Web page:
Nocturnal Enuresis in Children: Do Alarm Systems Work?

William T. Basco, Jr., MD, MS


May 07, 2018

Bell-and-Pad Alarms for Nocturnal Enuresis

The evidence-based management of enuresis in children includes desmopressin and enuresis alarms (level 1, grade A recommendation), and existing data suggest that alarm therapy with practitioner assistance can improve the outcomes of treatment over alarm therapy alone.[1]

A "bell-and-pad" alarm system is considered first-line treatment in Australia, where practitioners provide alarms (and presumably training and monitoring) to the parents of children with enuresis. A recent retrospective review[2] evaluated the treatment efficacy of practitioner-assisted bell-and-pad alarm therapy among children with enuresis as well as the relapse rate after such treatment.

The medical records of children aged 5-16 years who received care at multiple medical centers were reviewed. Data included demographics, the patients' history of enuresis and constipation, whether the wetting was diurnal or nocturnal, as well as other clinical features of importance. The reviewers defined success as at least 14 consecutive dry nights and no subsequent relapse for at least 6 months. All children were treated with a specific alarm system that consisted of a rubber pad connected to an alarm box that produced a ring. These systems are reused and are often owned by the clinical sites.

Findings From a Retrospective Review

Data were obtained from 2861 children, 64% of whom were boys. Almost all (91%) of the children had primary enuresis. Constipation was reported in 16%, and 11% had previously tried desmopressin. The mean time that the children used the alarm system was 62.1 days.

With respect to outcomes, 76.8% of the children experienced a complete resolution after only one treatment period. The reviewers noted no significant association between age and the likelihood of response to treatment. Treatment response after two to three treatment periods was roughly 81%; it reached 91% for children who had more than three treatments, but this was a very small group.

In the discussion section of the article, the reviewers commented that these findings differ from those of previously published series. This review found a generally higher success rate and a lower relapse rate compared with earlier studies. However, this review included a large group of children compared with previous studies, and it's one of the few studies that reported on success after second or third treatments in children who relapse.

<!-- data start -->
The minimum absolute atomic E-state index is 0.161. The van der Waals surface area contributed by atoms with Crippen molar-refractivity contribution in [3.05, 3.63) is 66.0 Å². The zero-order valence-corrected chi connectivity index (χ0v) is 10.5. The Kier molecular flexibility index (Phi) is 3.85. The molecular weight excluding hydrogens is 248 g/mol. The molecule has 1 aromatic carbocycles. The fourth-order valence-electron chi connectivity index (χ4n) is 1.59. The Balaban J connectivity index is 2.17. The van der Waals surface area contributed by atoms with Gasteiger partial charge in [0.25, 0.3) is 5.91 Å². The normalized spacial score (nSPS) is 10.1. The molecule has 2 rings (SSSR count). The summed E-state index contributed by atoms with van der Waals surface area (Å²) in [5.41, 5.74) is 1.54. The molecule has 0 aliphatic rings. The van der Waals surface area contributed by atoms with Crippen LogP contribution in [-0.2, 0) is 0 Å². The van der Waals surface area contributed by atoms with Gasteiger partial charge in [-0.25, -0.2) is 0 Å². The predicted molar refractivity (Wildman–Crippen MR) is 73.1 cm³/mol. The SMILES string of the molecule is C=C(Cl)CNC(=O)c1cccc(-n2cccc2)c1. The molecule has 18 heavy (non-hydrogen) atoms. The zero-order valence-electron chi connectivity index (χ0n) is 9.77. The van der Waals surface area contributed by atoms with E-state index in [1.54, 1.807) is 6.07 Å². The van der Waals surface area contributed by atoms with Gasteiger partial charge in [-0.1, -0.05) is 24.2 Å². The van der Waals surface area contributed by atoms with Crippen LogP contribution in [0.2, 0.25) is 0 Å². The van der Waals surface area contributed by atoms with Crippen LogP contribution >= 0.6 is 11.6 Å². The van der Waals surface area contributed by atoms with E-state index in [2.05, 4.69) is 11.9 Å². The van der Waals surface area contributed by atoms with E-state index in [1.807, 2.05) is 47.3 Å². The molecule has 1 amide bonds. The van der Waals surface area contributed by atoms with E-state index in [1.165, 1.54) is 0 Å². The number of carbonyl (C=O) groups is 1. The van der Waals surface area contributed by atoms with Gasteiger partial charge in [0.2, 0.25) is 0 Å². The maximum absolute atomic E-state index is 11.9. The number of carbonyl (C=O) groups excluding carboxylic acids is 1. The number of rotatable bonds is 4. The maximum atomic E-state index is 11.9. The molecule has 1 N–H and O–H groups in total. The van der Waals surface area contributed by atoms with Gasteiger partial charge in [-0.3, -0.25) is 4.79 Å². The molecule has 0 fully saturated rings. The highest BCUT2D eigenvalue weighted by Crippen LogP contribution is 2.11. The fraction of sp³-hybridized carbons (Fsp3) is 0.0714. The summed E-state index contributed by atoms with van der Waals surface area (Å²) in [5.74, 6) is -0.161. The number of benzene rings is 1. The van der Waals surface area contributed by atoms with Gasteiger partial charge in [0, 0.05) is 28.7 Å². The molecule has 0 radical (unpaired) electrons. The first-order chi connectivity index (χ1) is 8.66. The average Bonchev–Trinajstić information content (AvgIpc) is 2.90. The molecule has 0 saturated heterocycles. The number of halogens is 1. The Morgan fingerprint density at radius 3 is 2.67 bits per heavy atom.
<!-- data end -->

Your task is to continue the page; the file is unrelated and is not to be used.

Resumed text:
I'll raise the caution that this is a retrospective review, and it's not clear that a prospective trial would demonstrate the same results. It's also very important to note that the same alarm system was used for monitoring every child, and that is very important when judging the generalizability of the results. First, it may mean that the results are more valid because the use of the same device eliminates many variables that might otherwise affect the results, but it also means that any parent using a different device may not experience the same degree of success. Second, the level of practitioner involvement, instruction, and follow-up visit frequencies are not clear in the report, so it is difficult to parse out the actual contribution of the "practitioner-assisted" portion of the interventions. Nevertheless, this review is encouraging in regard to the use of monitors for children with enuresis, and these data suggest that additional provider monitoring along with use of the alarms can avoid desmopressin treatment for many children.


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